In its early years, Queen's College was plagued by a lack of funds. In 1793, with the fledgling college falling on hard times, the board of trustees voted on a resoluton to merge with the College of New Jersey (now Princeton University). The measure failed by one vote. The problem did not go away, and in 1795, lacking both funds and tutors, the trustees consider moving the college to New York. Instead, they decide to close, only to reopen in 1808 after the Trustees raised $12,000.

File:Old Queens Rutgers.jpg
Old Queen's, at Rutgers.

The next year, the College got a building of its own, affectionately called "Old Queen's" (which still stands), which is regarded today by architectural experts as one of the nation's finest examples of Federal architecture. University President Ira Condict laid the cornerstone on 27 April 1809. However, continued financial woes would cause the building to wait 14 years for completion, that combined with a nationwide economic depression and the impending War of 1812 forced Queen's College to close down a second time, in 1812. In its early years, Queen's College, the Queen's College Grammar School, and the New Brunswick Theological Seminary shared space in Old Queens. In 1856, with Old Queens suffering from overcrowding, the Seminary, moved to a home of its own nearby.

File:Colonel Henry Rutgers.jpg
Colonel Henry Rutgers (1745–1830)

In 1825, Queen's College was reopened, and its name was changed to "Rutgers College" in honor of American Revolutionary War hero Colonel Henry Rutgers (1745–1830). According to the Board of Trustees, Colonel Rutgers was honored because he epitomized Christian values, however, it probably helped that the Colonel gave a gift that set the college on secure financial footing. Rutgers, a descendant of an old Dutch family that settled in New Amsterdam (now New York City), gave the fledgling college a $5000 bond and a bell to be placed in the cupola of Old Queens. The college's early troubles inspired numerous student songs, including an adaptation of the drinking song Down Among the Dead Men with the lyrics "Here's a drink to old Rutgers, loyal men, May she ne'er go down but to rise again."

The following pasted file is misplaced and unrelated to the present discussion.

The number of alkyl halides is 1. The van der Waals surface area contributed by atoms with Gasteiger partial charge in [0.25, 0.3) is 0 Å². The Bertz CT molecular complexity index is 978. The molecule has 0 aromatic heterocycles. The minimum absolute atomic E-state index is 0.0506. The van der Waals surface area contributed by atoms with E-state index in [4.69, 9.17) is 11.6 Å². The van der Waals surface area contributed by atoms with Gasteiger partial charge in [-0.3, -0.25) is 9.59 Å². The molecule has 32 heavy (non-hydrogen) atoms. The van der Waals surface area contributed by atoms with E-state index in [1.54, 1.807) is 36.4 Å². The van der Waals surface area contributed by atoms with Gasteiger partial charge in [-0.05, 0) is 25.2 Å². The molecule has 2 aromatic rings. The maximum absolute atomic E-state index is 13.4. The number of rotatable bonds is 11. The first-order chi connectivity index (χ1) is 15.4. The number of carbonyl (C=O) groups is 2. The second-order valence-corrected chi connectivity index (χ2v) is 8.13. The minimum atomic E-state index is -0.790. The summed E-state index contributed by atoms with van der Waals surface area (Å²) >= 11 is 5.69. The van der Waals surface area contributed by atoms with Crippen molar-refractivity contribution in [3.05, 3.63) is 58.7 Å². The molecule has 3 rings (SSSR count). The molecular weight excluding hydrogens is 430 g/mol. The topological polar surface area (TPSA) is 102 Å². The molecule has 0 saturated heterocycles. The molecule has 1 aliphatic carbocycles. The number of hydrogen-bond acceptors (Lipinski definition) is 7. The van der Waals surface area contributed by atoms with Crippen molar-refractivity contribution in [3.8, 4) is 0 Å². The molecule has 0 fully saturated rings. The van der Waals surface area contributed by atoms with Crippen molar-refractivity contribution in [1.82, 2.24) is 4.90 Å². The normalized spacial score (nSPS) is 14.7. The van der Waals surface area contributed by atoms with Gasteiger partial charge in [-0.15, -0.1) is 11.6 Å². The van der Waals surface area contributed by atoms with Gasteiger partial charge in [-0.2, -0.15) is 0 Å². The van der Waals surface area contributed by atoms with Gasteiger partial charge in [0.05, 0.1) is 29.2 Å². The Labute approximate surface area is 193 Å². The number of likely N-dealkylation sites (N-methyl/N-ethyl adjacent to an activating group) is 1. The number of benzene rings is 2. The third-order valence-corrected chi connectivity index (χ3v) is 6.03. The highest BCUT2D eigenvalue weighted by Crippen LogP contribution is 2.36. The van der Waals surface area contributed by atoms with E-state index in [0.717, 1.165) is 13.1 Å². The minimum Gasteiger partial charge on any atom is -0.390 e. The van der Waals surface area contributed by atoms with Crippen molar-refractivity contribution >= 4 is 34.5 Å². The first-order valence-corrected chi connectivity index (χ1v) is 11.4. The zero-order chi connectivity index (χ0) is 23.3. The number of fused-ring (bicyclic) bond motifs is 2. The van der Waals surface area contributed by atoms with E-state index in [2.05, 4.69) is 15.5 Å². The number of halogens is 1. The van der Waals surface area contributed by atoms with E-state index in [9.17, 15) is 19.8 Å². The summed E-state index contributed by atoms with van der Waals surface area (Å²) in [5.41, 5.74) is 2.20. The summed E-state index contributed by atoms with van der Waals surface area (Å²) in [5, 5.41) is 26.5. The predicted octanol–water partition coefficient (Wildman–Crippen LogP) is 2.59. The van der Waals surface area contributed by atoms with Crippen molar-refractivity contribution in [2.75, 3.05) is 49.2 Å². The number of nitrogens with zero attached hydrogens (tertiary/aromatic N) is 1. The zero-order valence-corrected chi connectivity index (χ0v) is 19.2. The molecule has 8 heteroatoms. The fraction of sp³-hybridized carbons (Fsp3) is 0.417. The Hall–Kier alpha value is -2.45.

"Rutgers College" became "Rutgers University" in 1924.

Athletics

File:Rutgers Football.jpg
Scene from a Rutgers football game

Rutgers was among the first American institutions to engage in intercollegiate athletics, and participated in a small circle of schools that included Yale University, Columbia University and long-time rival, Princeton University.

On May 2, 1866, in the first intercollegiate athletic event in the United States, the Rutgers baseball team was humiliated by the Princeton team, 40-2.

On November 6, 1869, Rutgers became the "Birthplace of Football" when it defeated Princeton, six "runs" to four, in the first intercollegiate football game ever played (the site, then a field, is now occupied by the College Avenue Gymnasium). Instead of wearing uniforms, the players stripped off their hats, coats, and vests and bound their suspenders around the waistbands of their trousers. For headgear, the Rutgers team wound their scarlet scarves into turbans atop their heads. This led to the College later adopting scarlet as its school color. The game— with rules more resembling those of soccer than the later form of American football—gave birth to a new pastime described as "replete with surprise, strategy, prodigies of determination, and physical prowess." During the 1870s, games resembling rugby became popular at other American colleges, and Rutgers eventually adopted similar rules. These games developed into what is today known as American football.